There is more to science than meets the eye.
Take an ordinary Michigan landscape — white pines, black-eyed susans, white-tailed deer and a few chickadees — just random points of nature to the casual observer.
But through the eyes of Michigan State University’s Phoebe Zarnetske, assistant professor in the College of Natural Science’s Department of Integrative Biology, the natural world contains nearly infinite potential data points that, when aggregated over time and space, reveal predictable patterns of biodiversity.
Zarnetske's team will expand their biodiversity and geodiversity investigations from the smallest beetles to the nation’s largest land formations as lead investigator of a 5-year, $1.5 million National Science Foundation, or NSF, Macrosystems Biology and NEON-Enabled Science grant.
NEON, the National Ecological Observatory Network, is one of the largest standardized data collection networks in the world with 81 field sites located strategically in terrestrial and freshwater ecosystems across the United States.
“NEON collects frequent data on a wide range of organisms, including beetles, fish and small mammals — species that play different roles in ecosystems,” said Zarnetske, who will orchestrate the nationwide, interdisciplinary group of scientists. “The geographic patterns of biodiversity within NEON are expected to be influenced by climate, but they have yet to be evaluated across diverse species lineages and with other drivers such as geodiversity, land use history and disturbance history.”
NEON sites are nested in 20 climate domains across the United States. Each domain has multiple sites and each site has multiple plots, giving the researchers three distinct spatial scales to aggregate the data —domain, site and plot. Zarnetske and her team hypothesize that patterns of biodiversity will have different drivers at each distinct scale.
“When NEON scientists go out and monitor organisms at numerous locations throughout the season,” said Zarnetske, “we can quantify all the individuals and species that are co-occurring with each other in the same location at the same time and compute the different drivers at the different scales.”
For example, trait variation among species is one of the keys to understanding patterns of biodiversity, so by zooming in on NEON beetles, small mammals and fish, Zarnetske and her team can use body size as an indicator of one driver, competitive ability.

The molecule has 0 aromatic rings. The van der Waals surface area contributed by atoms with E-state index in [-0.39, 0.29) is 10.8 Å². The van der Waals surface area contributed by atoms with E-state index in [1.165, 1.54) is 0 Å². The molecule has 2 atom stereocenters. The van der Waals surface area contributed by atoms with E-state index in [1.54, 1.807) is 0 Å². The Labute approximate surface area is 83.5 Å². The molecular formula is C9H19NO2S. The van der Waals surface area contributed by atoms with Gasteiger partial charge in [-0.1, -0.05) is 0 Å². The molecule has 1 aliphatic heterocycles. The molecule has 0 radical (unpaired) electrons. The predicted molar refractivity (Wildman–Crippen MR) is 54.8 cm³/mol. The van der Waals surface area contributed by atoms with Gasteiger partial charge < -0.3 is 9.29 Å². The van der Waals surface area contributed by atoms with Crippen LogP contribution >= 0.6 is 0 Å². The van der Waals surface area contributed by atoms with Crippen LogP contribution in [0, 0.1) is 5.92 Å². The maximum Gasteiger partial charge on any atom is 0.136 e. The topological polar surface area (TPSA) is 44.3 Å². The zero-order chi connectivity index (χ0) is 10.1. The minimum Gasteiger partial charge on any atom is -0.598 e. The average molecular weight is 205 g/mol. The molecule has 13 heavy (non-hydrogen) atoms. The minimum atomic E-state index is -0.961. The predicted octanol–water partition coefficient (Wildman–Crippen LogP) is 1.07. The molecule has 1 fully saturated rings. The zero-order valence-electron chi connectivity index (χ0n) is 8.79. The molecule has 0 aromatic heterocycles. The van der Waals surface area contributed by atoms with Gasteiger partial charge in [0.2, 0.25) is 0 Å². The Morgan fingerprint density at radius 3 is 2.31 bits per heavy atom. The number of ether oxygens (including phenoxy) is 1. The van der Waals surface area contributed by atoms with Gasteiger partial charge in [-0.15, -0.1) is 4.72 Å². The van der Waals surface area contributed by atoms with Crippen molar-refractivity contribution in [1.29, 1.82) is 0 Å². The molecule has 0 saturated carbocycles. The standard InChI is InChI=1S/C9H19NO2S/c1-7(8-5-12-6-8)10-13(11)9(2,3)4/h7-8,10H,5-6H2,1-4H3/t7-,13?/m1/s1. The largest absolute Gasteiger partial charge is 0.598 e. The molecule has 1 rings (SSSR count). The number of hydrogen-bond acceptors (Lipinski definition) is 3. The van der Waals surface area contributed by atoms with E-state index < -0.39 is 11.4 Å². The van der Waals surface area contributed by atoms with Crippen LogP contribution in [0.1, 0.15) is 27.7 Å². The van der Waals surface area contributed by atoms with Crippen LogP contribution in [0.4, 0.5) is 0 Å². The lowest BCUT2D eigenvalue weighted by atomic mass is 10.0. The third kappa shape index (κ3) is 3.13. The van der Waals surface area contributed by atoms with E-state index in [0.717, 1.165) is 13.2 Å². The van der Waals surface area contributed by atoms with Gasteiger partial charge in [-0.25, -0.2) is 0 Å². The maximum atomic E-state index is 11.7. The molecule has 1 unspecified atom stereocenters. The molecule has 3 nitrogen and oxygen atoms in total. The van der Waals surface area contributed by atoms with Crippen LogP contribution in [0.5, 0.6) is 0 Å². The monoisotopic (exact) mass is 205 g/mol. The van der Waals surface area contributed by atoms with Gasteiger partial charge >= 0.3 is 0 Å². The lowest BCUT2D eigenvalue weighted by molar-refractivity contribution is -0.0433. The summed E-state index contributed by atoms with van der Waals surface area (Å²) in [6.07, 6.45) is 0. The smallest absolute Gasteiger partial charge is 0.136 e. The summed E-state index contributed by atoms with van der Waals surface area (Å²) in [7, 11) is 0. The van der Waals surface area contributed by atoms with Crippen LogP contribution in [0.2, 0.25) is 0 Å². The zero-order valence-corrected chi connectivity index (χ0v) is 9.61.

However, like those elusive magic eye pictures, if the observer gets too close, data end up looking like individual points. By slowly zooming out, the larger contours of geodiversity and climate begin to play their role in shaping the biodiversity picture.
To paint this larger, more complete picture, Zarnetske’s team will create a geospatial database on both land disturbance and land use history that better explains variation in biodiversity across organisms from local to continental scales, something NEON currently lacks.
“Land use history involves going back through archives and old records and coming up with a spatially explicit georeferenced map of every NEON site that shows where an old building was, where an area was logged in 1940 and so on,” explained Zarnetske.
Land disturbance history is essentially unknown, so the grant will support two new postdocs in Zarnetske’s Lab, Jasper Van doninck from the University of Turku, Finland, who specializes in satellite remote sensing, and Jonathan Knott, a large-scale ecologist from Purdue University.
Van doninck and Knott will build disturbance maps pixel by pixel from 30 years of historical imagery and geodiversity layers, both provided by NASA satellite remote sensing data and NEON imagery. The resulting open software packages and data products will be highly desirable to scientists and practitioners across the country.
As Zarnetske’s team of scientists and students sift and aggregate NEON data at different scales, the ability to zoom in and out of landscapes across the United States will become more nimble, precise and complete, giving scientists the ability to diagnose the state of the country’s biodiversity, understand the human role in geodiversity, and quantify the influences of natural and human drivers to improve predictions of future life on Earth.
“NEON is a publicly funded project providing data that no one scientist can do on their own — it is science writ large,” Zarnetske said. “Big ecological networks like this are helping us track changes in the landscape and predict what will happen to plants and animals as the climate changes — they help us measure the pulse of the Earth.”
Co-PIs include: Benjamin Baiser, assistant professor of wildlife ecology at the University of Florida; Sydne Record, assistant professor of biology at Bryn Mawr College and Harvard Forest Long Term Ecological Research Site; Angela Strecker, associate professor of environmental sciences at Western Washington University. Collaborators include: Kate Thibault, NEON Science Lead; and Quentin Read and Annie Smith, two former MSU SpaCE Lab postdocs.
For more information about NSF’s NEON sites and the project summary for this NSF grant, please visit: https://www.neonscience.org/observatory/observatory-blog/mapping-patterns-biodiversity.